Burlington: Chauncey Goodrich, 1836. First edition. 8vo, original green cloth spine, drab boards, printed paper spine label, 119,  pages. Front free endpaper excised; boards a little splashed and soiled, with some light wear and soiling to the spine; some light damp-staining to the leaves; still, a very good copy. Item #19103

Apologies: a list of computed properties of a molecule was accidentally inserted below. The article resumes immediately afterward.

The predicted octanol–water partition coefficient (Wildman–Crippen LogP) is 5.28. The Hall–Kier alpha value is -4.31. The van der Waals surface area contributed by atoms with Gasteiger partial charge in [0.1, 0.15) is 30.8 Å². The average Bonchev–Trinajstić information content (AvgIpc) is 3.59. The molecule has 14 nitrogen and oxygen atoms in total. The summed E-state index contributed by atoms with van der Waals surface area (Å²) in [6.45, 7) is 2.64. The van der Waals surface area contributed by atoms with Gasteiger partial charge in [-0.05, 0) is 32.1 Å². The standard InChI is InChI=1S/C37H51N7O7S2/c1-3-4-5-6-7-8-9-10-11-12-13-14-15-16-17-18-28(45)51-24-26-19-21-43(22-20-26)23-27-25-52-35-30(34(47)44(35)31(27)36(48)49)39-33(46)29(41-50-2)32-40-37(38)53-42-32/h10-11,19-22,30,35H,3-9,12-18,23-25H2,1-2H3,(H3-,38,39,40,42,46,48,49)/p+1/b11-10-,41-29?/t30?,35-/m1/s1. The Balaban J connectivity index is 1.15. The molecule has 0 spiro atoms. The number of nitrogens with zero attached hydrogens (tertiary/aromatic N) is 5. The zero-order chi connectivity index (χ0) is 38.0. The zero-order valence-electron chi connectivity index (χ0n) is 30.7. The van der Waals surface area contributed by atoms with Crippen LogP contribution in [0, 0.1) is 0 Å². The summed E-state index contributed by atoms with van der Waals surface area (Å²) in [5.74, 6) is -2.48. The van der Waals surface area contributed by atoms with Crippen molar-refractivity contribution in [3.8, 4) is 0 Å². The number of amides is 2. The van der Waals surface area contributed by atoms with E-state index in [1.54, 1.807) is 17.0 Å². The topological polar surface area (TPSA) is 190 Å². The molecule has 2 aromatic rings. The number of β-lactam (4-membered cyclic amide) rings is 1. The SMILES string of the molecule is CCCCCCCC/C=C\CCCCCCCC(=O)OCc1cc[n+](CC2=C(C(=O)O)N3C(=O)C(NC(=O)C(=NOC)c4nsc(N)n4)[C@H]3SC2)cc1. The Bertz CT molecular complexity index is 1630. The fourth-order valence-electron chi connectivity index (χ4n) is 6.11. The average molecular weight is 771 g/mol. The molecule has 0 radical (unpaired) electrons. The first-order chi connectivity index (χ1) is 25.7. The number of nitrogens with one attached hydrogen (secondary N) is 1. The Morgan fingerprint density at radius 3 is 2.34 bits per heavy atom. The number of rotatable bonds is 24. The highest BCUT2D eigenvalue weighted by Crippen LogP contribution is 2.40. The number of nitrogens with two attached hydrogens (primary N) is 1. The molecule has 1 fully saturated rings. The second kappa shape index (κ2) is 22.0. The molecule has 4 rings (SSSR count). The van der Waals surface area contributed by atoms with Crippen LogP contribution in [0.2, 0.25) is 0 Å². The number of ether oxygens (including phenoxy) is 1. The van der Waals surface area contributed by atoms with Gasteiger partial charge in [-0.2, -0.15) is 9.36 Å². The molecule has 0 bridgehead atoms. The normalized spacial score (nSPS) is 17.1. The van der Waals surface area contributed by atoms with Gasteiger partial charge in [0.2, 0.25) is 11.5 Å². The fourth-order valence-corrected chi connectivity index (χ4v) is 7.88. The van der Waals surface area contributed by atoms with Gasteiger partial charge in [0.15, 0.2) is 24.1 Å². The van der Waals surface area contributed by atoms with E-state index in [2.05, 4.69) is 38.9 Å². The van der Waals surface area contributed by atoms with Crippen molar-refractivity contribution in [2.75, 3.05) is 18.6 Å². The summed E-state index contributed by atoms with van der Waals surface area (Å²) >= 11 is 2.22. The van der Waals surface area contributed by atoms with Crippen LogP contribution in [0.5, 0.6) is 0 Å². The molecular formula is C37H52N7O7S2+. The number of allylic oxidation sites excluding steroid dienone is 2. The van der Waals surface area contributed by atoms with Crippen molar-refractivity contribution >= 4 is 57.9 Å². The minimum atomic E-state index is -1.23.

Even by the elastic populist standards of the eccentric varieties of religious ferment that passed over Vermont in the 1830s, the Great Awakening revivalist Burchard was especially known for his energetic and somewhat unorthodox exhortations, and he came in for much critical comment from the orthodox and the learned. This compilation of his sermons was published without his permission (and in fact over his opposition) from shorthand transcripts taken by Eastman on behalf of Goodrich; Goodrich had earlier paid one B. J. Tenney to take notes of Burchard’s sermons, but the preacher used the persuasive powers of damnation (and paying Tenney to suppress the notes) to prevent their publication. Goodrich here adds the appendix of an account of Burchard’s similar but unsuccessful efforts to suppress his account. (A contemporary reader has added the manuscript note at the foot of a page toward the end of the Appendix, “Much Ado about Nothing.”) American Imprints 36442; Sabin 9201: “‘Burchardism’ made a religious epoch in the history of portions of Vermont.”.